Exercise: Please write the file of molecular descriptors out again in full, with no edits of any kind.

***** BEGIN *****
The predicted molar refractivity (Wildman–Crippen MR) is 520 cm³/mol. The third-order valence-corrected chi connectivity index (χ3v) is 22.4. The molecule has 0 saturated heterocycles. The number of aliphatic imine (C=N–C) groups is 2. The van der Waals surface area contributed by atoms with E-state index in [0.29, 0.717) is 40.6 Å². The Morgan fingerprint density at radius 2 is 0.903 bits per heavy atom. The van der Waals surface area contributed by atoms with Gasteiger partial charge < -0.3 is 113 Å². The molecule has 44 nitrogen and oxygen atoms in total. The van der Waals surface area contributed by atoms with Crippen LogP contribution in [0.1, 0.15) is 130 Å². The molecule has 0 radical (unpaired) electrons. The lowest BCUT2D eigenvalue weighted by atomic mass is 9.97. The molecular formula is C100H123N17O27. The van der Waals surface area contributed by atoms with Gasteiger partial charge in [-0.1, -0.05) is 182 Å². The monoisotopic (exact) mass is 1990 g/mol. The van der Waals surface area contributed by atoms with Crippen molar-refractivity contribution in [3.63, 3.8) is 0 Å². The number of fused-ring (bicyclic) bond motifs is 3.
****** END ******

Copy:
The predicted molar refractivity (Wildman–Crippen MR) is 520 cm³/mol. The third-order valence-corrected chi connectivity index (χ3v) is 22.4. The molecule has 0 saturated heterocycles. The number of aliphatic imine (C=N–C) groups is 2. The van der Waals surface area contributed by atoms with E-state index in [0.29, 0.717) is 40.6 Å². The Morgan fingerprint density at radius 2 is 0.903 bits per heavy atom. The van der Waals surface area contributed by atoms with Gasteiger partial charge < -0.3 is 113 Å². The molecule has 44 nitrogen and oxygen atoms in total. The van der Waals surface area contributed by atoms with Crippen LogP contribution in [0.1, 0.15) is 130 Å². The molecule has 0 radical (unpaired) electrons. The lowest BCUT2D eigenvalue weighted by atomic mass is 9.97. The molecular formula is C100H123N17O27. The van der Waals surface area contributed by atoms with Gasteiger partial charge in [-0.1, -0.05) is 182 Å². The monoisotopic (exact) mass is 1990 g/mol. The van der Waals surface area contributed by atoms with Crippen molar-refractivity contribution in [3.63, 3.8) is 0 Å². The number of fused-ring (bicyclic) bond motifs is 3.